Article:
I am contributing this entire blog towards the creation of the 3D interactive menu for my imagine worlds project.
And the reason for this is because of what I figured out throughout the development stage of the buttons. I couldn’t understand that my imported graphics would not show at a full resolution. Instead was pixlated and fuzzy, therefore I had to seek out an alternate solution to make this menu.
‘What about 3D?’
So I looked into making 3D buttons where the materials will not bring down the resolution of the button graphics. Coming across a video that explained clearly how to achieve this but there was a brick wall ahead…
Although I though…
car QuitButton : boolean = false;
function OnMouseUp ()
So after writing this script, it was applied to the 3D planes mimicking the buttons, and classified them as play, credits & quit buttons. To make them therefore work in connection with the Button script.
The image below gives a visual representation of what I’m trying to achieve by doing this…
Next was the animation, and this was quite familiar as the timeline keying features were like them of Maya. It was just a method of selecting the object you intend on animating, then to the animation box and moving the object into place to therefore build the animation. This is how I completed the animation for the menu transitions.
This is an overall summary of the past 8 weeks, versions have been made with improvement to; character interaction, Sound and obviously graphics.
My biggest struggles throughout the project has been the programming; on the bright side, I have been trying to grasp the more common features of programming by looking through YouTube videos, Unity script references and even my own written code and seeing if there is any similarity between what I have done and trying to do.
Going further into substance painter, I have suddenly come to the thought of actually adding detail to my models to give them that more realistic outlook to who ever is viewing it.
Let me start with a dustbin…
Now to the untrained and simplistic eyes to an everyday consumer, this is a household Dustbin. But to the more detailed eye of someone like an artist or modeller alike, you may see the details which are peppered on the surface such as how the metallic lid stands out from the top but also curves into the shape of the upper bin lid. Followed by the slight indent of the word ‘PUSH’ placed on the board. Finally the Scarlett red logo standing out from blue coating the bin shows the make of the bin and what kind of style it may be trying to imply.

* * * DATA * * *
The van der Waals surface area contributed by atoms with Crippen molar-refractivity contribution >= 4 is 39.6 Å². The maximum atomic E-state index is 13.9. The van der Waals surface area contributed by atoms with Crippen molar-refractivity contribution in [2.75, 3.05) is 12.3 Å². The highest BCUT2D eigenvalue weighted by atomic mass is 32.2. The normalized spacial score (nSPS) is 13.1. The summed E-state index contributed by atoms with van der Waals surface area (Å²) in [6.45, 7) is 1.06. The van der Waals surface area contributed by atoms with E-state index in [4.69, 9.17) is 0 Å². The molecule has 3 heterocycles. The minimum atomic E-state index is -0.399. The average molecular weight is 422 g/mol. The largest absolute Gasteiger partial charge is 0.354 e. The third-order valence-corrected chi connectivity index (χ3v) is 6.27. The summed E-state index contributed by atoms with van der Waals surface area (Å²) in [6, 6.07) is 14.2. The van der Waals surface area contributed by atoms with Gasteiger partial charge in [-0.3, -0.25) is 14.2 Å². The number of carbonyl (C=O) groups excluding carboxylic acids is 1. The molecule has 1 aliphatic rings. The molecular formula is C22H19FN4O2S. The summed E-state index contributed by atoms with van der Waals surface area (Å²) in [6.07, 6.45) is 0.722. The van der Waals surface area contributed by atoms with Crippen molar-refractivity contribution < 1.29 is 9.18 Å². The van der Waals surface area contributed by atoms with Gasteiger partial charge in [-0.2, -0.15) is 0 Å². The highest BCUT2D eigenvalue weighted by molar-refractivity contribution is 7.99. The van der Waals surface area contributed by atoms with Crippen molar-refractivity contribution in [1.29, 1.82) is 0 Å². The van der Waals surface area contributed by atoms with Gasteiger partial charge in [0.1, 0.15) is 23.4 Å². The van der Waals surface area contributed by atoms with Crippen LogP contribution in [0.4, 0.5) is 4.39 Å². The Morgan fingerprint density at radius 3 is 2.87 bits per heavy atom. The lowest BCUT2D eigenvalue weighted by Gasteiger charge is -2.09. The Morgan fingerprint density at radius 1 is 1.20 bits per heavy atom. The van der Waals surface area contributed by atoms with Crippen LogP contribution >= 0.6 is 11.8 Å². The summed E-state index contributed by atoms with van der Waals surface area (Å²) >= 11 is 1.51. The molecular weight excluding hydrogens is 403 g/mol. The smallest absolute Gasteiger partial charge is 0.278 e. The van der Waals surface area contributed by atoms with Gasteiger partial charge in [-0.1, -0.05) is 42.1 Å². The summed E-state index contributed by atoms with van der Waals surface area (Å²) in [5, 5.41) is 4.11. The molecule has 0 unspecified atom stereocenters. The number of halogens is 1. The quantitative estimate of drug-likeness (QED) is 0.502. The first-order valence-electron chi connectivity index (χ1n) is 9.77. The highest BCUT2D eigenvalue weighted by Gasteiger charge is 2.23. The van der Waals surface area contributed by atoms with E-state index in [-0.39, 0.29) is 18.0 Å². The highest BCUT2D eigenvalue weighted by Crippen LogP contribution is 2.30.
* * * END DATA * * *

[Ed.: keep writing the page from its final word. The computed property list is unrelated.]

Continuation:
How is this done?
Let me show you via substance painter and Photoshop in synergy with each other to create something which looks quite bleak and then add the realism to further give even a bin a slight hint of coolness.
These alpha maps which were created in either Photoshop & Illustrator combined to create the crisp decals which were applied to the models later on as normal, height maps, or simple color maps.
This Bin which was followed from the concept that I have placed above has already been given the TLC it needs in a completely different way. Apart from giving this assets beautiful glistening metals, instead I have added some rust, dirt and more importantly … DECALS!
Like I mentioned before, like the reference above I have used the ‘PUSH’ decal created in Photoshop, and applied it onto the lid of the bin as a height map and changing the parameters inside to convert it from on outer dent into an inner dent.
The first week is coming to an end and we are being told about the entirety of the course and that includes the practice and real synoptic projects where we are all in groups to develop either a game, VFX piece or an interactive environment.
We have chosen the ‘world of Vert’s’ challenge where we make an entire environment alongside a playable character, we now have a solid Idea alongside a 5-team and boy its turning out to be better than expected.
This basically shows different ways to layout the code so programmers can read it easily and make sense out of it. 1TBS shows the opening brackets connecting to the end of the first line of code which could represent the literal connection whereas Allman separates creates a new line for a new bracketing section… like a quarantine in a way. Keeps everything away.
Doing either bracketing will not affect the workings of the code of what target you apply it to. Ultimately this should show what code is supposed to look like and also show an easier way of bracketing the code. Below is an example of 1TBS bracketing, I wouldn’t expect you to read it all but if you want to, I highly recommend looking at the way the brackets are set in comparison to Allman.
Back to the game in hand, there have been major improvements such as including collectable objects in my game to finally trigger the door, the idea.
Get the Collectables.
Avoid the Enemy.
Get to the goal.
Simple, it’s just… making more levels & having the gameplay flow at an equilibrium alongside an increasing difficulty. Throughout the duration of the game…